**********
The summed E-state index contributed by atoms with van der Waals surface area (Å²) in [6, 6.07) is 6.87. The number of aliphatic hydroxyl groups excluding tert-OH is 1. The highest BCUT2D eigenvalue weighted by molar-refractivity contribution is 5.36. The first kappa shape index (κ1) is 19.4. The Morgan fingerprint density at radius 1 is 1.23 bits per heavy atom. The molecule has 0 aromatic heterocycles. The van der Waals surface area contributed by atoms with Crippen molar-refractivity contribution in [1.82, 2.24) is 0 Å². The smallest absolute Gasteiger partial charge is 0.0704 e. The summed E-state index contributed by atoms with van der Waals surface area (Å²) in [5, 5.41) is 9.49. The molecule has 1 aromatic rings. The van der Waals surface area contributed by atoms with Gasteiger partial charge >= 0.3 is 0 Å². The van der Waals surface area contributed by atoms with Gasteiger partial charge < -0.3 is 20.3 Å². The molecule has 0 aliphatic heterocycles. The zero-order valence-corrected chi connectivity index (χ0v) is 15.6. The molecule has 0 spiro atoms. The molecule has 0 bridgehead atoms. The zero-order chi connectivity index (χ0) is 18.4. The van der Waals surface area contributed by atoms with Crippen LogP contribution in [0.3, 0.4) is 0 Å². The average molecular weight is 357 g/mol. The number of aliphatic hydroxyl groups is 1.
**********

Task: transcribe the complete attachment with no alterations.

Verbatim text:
The summed E-state index contributed by atoms with van der Waals surface area (Å²) in [6, 6.07) is 6.87. The number of aliphatic hydroxyl groups excluding tert-OH is 1. The highest BCUT2D eigenvalue weighted by molar-refractivity contribution is 5.36. The first kappa shape index (κ1) is 19.4. The Morgan fingerprint density at radius 1 is 1.23 bits per heavy atom. The molecule has 0 aromatic heterocycles. The van der Waals surface area contributed by atoms with Crippen molar-refractivity contribution in [1.82, 2.24) is 0 Å². The smallest absolute Gasteiger partial charge is 0.0704 e. The summed E-state index contributed by atoms with van der Waals surface area (Å²) in [5, 5.41) is 9.49. The molecule has 1 aromatic rings. The van der Waals surface area contributed by atoms with Gasteiger partial charge >= 0.3 is 0 Å². The van der Waals surface area contributed by atoms with Gasteiger partial charge < -0.3 is 20.3 Å². The molecule has 0 aliphatic heterocycles. The zero-order valence-corrected chi connectivity index (χ0v) is 15.6. The molecule has 0 spiro atoms. The molecule has 0 bridgehead atoms. The zero-order chi connectivity index (χ0) is 18.4. The van der Waals surface area contributed by atoms with Crippen LogP contribution in [0.3, 0.4) is 0 Å². The average molecular weight is 357 g/mol. The number of aliphatic hydroxyl groups is 1.